Third party costs

What are third party costs?

The prices on your energy bills are driven by both the cost of wholesale energy and Third Party Costs (TPCs). TPC’s make up approximately c.65% of total electricity costs (and c.35% for Gas) and fall into 3 broad categories Transportation, Government Schemes and Balancing.

Transportation

Transporting electricity to businesses and your homes makes up for 22-28% of the costs in your energy bill.

Government schemes

The government has introduced a number of schemes that contribute to renewable electricity generators, these contribute to 25-30% of the costs in your energy bill.

Balancing

Systems are in place to ensure electricity supply always matches demand. This contributes to around 1-2% of the costs in your energy bill.

Transporting electricity to businesses and homes

All suppliers use transmission and distribution networks to transport electricity to customer’s businesses and homes.

These charges are currently published years in advance, however the UK is moving towards more localised generation sources, such as wind and solar and changing the way electricity is consumed.

With the increasing popularity of electric vehicles, the government and regulators in the industry are looking at the how network charges should be applied.

Helping deliver CO2 reduction and green targets

The Government has introduced a number of schemes with financial incentives for renewable electricity generators in order to support renewable electricity generation and new investment in energy generation. This is then passed onto the supplier and then onto the end user.

Although some schemes are now closed for new installations, the costs of these will continue for a number of years as generators were awarded multi-year contracts. In addition, new support schemes will incentivise more low carbon generation build, as the UK moves towards its ambitious Carbon target by 2050.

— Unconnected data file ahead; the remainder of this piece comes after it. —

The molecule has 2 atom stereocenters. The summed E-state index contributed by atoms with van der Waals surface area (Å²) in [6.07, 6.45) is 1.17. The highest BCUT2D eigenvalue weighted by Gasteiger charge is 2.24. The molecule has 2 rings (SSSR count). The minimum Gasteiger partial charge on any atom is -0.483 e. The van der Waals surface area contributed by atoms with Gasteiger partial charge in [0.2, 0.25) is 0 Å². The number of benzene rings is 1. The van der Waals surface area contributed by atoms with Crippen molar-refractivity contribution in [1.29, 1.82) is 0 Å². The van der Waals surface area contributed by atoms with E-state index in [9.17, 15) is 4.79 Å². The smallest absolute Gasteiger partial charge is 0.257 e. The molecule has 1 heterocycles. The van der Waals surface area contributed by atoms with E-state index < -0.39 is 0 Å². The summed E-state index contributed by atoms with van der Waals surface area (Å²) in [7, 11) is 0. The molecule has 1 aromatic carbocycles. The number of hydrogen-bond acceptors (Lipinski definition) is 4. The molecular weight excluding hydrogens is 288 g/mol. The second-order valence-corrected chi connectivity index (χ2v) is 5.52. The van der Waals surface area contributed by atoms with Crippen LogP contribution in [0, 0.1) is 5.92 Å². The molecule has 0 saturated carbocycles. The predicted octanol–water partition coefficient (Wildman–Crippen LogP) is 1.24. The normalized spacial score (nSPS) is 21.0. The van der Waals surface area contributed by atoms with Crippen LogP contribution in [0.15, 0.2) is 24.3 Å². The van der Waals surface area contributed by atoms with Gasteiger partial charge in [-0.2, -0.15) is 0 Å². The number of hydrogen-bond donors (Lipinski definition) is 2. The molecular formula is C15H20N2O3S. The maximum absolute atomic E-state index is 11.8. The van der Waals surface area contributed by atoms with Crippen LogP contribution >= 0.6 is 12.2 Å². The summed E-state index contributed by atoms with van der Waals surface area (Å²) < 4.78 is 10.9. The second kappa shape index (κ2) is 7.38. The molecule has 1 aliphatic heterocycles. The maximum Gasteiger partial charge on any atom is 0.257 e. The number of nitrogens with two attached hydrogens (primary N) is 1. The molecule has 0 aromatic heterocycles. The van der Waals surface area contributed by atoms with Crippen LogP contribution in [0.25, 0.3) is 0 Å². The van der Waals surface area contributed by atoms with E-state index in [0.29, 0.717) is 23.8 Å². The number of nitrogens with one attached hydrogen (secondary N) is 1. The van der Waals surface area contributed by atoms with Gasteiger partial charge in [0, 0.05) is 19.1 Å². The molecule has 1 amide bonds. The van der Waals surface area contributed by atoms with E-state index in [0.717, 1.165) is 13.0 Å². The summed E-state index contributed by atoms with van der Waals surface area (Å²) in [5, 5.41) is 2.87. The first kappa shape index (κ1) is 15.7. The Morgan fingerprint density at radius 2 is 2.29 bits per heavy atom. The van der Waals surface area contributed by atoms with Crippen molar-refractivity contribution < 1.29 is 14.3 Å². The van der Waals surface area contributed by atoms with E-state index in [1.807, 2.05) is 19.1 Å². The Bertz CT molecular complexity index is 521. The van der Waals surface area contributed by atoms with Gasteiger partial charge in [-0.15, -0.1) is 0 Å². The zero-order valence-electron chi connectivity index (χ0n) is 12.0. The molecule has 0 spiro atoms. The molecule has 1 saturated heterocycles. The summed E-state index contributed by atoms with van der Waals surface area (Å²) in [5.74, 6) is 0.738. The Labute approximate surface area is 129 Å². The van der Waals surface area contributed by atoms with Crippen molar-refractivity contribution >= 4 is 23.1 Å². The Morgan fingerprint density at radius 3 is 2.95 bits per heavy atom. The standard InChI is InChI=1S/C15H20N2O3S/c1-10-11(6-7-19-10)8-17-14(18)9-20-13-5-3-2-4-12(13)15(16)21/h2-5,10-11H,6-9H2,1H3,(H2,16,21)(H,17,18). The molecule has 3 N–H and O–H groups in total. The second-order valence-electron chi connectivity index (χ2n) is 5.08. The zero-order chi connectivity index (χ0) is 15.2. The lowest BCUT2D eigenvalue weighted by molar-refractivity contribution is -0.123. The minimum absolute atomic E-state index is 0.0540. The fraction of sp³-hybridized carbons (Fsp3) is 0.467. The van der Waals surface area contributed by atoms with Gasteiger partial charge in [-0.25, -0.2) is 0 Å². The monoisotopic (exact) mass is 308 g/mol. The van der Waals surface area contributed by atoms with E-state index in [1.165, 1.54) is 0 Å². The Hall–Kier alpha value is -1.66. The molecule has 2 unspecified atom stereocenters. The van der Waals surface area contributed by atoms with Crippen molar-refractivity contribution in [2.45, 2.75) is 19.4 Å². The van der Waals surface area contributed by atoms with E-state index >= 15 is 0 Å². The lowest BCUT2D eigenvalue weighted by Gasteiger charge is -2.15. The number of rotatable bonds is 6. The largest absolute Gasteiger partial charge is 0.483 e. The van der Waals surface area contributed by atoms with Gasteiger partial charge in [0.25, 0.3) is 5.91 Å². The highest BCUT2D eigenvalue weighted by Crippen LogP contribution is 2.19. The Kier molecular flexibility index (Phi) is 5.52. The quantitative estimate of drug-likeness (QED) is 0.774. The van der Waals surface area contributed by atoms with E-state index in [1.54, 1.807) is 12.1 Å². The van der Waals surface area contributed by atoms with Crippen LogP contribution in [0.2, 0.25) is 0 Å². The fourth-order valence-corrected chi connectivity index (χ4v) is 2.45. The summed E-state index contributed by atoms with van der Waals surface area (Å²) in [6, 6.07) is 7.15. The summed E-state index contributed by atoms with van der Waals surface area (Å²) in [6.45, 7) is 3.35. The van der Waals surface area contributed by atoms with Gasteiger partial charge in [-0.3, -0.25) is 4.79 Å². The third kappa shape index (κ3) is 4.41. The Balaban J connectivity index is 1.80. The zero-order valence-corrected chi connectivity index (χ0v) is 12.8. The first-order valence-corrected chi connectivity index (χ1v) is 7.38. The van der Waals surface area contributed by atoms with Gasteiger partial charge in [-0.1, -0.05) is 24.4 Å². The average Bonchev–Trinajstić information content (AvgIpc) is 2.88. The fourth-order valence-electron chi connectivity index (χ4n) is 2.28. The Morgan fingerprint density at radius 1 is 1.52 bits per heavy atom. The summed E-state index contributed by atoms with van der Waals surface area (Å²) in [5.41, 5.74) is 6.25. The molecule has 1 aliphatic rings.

Keeping Britain's lights on

There are systems in place to ensure electricity supply always matches demand and conventional generation plants are made available to cover renewable generation when the wind stops blowing or the sun stops shining. The cost of running and maintaining these systems are based on total UK energy usage and so are not known until energy has been consumed. 

Our electricity system is increasingly becoming greener, moving away from conventional centralised generation which results in difficulty predicting generation patterns, and the need for National Grid to take more actions to ensure the lights are kept on.

How have third party costs changed?

Third Party Costs (TPCs) are a significant driver behind the prices customers pay, both at home and for businesses. Historically TPCs have continued to increase and are likely to be more volatile as we move towards a greener and decentralised energy supply.

Year on year % increases

Source: Ofgem Consolidated Segmentation Statements 2018 (combined Gas and Electricity)

  • 2014
    15%
  • 2015
    6%
  • 2016
    11%
  • 2017
    8%
  • 2018
    18%